3 stars Born in 1966 in Sacramento to American father and English mother, Jeff Green became a composer and music teacher, influenced by a mass of 70's Classic and Progressive Rock bands.After his parents divorced, he moved to England.There he played with a few cover and other bands, most notably North Pont Park, with whom he performed for over a decade.In 1996 comes the most touching moment of his life.His wife Jude was going to give birth to their daughter Jessica, but the baby was eventually stillborn.From this moment Jeff Green started the writing process of a tribute to his lost daughter, that was finished in 2009 and released privately in July.He got some serious helps over the years with three bassists, Mark Cunningham, Tim Vogt and Glenn Sissons, ex-Pallas' keyboardist Mike Stobbie, Pete Riley on drums and Phil Hilborne on guitar/vocals.Phil Aldridge contributed piano lines in a couple of tracks, all of the musicians were Green's former bandmates on his past groups.

There is no question that this is an emotional-heavy album with a touching and most importantly true story in the background, that reflects on several of the album's singing parts and Green's guitar playing.But ''Jessica'' is not all about melodic solos, sensitive soundscapes and keyboard ambiences.It's a well-crafted and pretty balanced album in the vein of modern Neo Prog with a huge space for instrumental lines and inspirations from CAMEL, PALLAS, KANSAS and JADIS, ending up to be a lovely, atmospheric Progressive Rock album, even for those who do not care about its background, even if they should.There are plenty of grandiose keyboard runs, heavier guitar lines and more upfront tempos in the album to satisfy lovers of more dynamic stylings, later-era PALLAS and PENDRAGON are good reference points during these moments.But the absolute highlights come from Green's more laid-back electric textures.The spark of his daughter comes alive through his excellent guitar solos, the keyboards in the background add a light symphonic flavor and the few piano themes are also along the emotional concept.Memorable and intense material with great instrumental parts along the best groups of British Neo Prog.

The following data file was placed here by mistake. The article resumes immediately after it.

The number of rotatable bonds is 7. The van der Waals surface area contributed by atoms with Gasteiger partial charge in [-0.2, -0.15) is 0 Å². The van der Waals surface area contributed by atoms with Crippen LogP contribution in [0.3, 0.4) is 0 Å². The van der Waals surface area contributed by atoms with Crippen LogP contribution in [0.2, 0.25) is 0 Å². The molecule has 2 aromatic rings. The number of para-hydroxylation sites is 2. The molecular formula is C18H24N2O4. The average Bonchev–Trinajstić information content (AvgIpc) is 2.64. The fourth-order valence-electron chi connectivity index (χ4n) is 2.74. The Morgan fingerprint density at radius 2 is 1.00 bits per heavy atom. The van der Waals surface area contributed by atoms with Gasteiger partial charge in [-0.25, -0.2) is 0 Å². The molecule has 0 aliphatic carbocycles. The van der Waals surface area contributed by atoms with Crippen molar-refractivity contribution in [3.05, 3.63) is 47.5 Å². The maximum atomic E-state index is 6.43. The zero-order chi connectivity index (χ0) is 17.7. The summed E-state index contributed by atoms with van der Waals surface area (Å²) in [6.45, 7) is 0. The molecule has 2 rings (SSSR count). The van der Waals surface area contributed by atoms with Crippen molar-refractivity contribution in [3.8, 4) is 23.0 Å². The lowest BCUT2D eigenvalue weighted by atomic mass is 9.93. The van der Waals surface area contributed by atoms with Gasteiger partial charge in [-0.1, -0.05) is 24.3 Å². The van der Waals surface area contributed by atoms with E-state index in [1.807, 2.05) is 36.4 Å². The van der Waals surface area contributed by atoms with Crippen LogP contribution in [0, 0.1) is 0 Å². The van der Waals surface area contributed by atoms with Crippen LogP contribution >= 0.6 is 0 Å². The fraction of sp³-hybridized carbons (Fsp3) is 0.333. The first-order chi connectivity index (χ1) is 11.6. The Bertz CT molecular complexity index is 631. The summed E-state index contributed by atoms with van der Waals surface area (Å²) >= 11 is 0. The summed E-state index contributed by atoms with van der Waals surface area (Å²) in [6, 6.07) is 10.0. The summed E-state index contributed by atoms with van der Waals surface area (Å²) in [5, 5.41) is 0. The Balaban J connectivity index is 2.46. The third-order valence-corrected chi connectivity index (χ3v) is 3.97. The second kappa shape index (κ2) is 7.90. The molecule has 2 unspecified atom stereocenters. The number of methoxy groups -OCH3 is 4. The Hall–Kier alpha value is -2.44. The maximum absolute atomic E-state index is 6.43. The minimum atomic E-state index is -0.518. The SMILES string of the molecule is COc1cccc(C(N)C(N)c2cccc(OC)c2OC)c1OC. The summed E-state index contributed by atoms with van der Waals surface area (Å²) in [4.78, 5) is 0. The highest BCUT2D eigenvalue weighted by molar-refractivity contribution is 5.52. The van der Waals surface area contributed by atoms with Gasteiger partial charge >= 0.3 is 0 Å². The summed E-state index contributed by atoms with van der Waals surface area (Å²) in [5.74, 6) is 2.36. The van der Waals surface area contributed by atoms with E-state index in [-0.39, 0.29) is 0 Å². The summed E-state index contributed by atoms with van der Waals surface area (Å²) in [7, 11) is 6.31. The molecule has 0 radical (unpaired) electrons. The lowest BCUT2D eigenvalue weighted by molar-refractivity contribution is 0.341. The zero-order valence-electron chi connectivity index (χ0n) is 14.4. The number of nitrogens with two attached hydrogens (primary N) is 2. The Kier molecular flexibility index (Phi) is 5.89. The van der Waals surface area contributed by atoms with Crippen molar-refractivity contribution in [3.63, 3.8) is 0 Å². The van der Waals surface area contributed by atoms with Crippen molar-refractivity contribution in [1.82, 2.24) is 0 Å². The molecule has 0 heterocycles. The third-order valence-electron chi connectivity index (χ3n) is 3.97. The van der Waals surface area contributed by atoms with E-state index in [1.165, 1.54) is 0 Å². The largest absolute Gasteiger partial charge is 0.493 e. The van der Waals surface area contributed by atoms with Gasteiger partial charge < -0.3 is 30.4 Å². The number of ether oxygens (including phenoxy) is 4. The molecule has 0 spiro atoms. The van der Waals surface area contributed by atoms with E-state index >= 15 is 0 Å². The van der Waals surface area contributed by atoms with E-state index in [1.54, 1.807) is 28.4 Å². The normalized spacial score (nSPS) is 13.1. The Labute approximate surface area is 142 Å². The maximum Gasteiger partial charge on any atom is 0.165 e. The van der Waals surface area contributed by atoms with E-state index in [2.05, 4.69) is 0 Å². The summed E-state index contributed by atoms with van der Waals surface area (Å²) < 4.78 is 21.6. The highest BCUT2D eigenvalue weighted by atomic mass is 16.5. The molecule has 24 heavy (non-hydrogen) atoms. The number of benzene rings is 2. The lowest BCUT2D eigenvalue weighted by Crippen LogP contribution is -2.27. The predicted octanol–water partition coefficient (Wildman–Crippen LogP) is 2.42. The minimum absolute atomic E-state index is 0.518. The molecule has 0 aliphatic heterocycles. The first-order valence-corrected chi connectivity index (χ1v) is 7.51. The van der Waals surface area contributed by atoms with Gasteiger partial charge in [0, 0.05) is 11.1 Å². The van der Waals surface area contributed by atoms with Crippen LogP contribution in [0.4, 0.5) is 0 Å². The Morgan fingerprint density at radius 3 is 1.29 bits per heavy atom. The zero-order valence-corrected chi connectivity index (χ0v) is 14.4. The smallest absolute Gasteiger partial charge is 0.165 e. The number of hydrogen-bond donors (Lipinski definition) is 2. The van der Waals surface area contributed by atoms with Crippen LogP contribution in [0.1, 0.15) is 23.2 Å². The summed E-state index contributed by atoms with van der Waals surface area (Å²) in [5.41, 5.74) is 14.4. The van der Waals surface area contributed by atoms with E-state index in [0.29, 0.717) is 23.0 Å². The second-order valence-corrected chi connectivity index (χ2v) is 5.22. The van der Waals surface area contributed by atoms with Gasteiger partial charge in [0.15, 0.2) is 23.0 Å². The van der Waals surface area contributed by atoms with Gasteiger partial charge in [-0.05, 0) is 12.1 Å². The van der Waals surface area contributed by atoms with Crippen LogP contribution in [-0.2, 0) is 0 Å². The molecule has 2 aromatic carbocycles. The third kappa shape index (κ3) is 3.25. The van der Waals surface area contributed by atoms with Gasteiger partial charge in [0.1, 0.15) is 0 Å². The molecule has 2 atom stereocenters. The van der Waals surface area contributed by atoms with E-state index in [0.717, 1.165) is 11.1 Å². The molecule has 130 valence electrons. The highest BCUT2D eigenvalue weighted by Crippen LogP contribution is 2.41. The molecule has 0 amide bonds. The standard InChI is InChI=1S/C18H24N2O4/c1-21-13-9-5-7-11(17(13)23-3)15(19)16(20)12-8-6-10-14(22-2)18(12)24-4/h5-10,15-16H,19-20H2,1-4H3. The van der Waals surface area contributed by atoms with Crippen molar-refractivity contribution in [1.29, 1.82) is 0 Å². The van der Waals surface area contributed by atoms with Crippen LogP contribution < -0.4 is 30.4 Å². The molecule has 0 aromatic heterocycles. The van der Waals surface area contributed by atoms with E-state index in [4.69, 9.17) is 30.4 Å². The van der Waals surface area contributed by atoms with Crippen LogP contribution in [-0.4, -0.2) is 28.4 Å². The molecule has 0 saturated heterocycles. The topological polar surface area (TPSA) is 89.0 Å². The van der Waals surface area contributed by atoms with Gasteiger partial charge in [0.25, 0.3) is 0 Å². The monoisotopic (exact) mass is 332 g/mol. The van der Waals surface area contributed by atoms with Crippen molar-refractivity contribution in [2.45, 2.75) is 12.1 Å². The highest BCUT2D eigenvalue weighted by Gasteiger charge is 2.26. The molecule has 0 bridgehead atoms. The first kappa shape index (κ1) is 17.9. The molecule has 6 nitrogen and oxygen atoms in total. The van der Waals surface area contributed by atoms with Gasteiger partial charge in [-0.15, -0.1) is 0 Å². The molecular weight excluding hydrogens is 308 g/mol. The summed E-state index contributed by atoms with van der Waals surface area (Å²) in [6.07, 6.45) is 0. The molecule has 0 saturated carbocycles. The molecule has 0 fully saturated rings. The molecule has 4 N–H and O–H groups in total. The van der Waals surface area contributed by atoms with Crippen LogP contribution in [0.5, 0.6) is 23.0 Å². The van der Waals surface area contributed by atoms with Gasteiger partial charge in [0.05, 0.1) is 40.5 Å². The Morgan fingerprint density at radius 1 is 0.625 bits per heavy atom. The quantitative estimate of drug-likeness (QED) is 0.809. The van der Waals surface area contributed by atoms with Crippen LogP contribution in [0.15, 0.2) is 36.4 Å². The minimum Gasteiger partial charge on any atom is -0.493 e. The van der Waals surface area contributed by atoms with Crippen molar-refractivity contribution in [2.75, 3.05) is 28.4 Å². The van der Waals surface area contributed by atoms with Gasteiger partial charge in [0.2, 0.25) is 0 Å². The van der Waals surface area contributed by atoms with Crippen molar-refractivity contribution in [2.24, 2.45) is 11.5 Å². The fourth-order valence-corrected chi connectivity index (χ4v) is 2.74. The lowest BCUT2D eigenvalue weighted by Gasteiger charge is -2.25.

This is an album, that can be characterized as borderline strongly recommended.Not complex or even demanding, but fans of melodic Progressive Rock will love it.Great work, Jessica would be really proud of her father.

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 Jessica by GREEN, JEFF album cover Studio Album, 2009
3.33 | 10 ratings

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Jessica
Jeff Green Neo-Prog

Review by YodaUK

4 stars I have had this CD for over a year now and am very proud to have it as part of my collection.

It was one of those little gems that you come across and think.. Why doesn't anyone know about this music? Why is Jeff Green not known to a wider audience? I suppose as with many Independent artists getting your name and music out there is actually harder than writing it and recording it in the first place.

The album includes a couple of names that people might be familiar with.. namely Mike Stobbie on Keyboards (ex Pallas and involvement with Arena), Phil Hilborne on guitar and helped with the production (the guitarists guitarist who has played with so many guitar greats there are too many to list...google him) and Pete Riley on drums (Keith Emerson tour band, Guthrie Govan, Wetton/Downes Icon)

The whole album flows from start to finish with mainly instrumental tracks but with vocal tracks thrown in at just the right point to not only break up the instrumental pattern but give the album substance.

The album of course is a labour of passion for Mr Green as it is about the still birth of his baby daughter Jessica way back in 1996. People might be forgiven to expect the musical content to be melancholy and of a sombre nature but it really isn't and that is something Jeff must be praised for.

The stand out instrumental on this album for me is 'Woman with Child'. A track that has drama, passion and some great guitar work.

The vocal track that stands out for me is Live Forever as it really tells how this album does really make Jessica's memory 'Live Forever'.

I cannot recommend this album enough to fans of Pink Floyd, Camel, Yes, Genesis but also fans of classic rock and melodic rock as it is that wide ranging in style. Thats not to say this album has its Prog roots set in the 70's but the influence is there although the production definitely makes this a prog album of the 00's on onwards.

Also worth noting that Jeff Green is apparently donating all the proceeds from sales of this album to the maternity ward in an Essex, UK Hospital. He deserves top marks just for that saintly deed in my eyes.

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 Jessica by GREEN, JEFF album cover Studio Album, 2009
3.33 | 10 ratings

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Jessica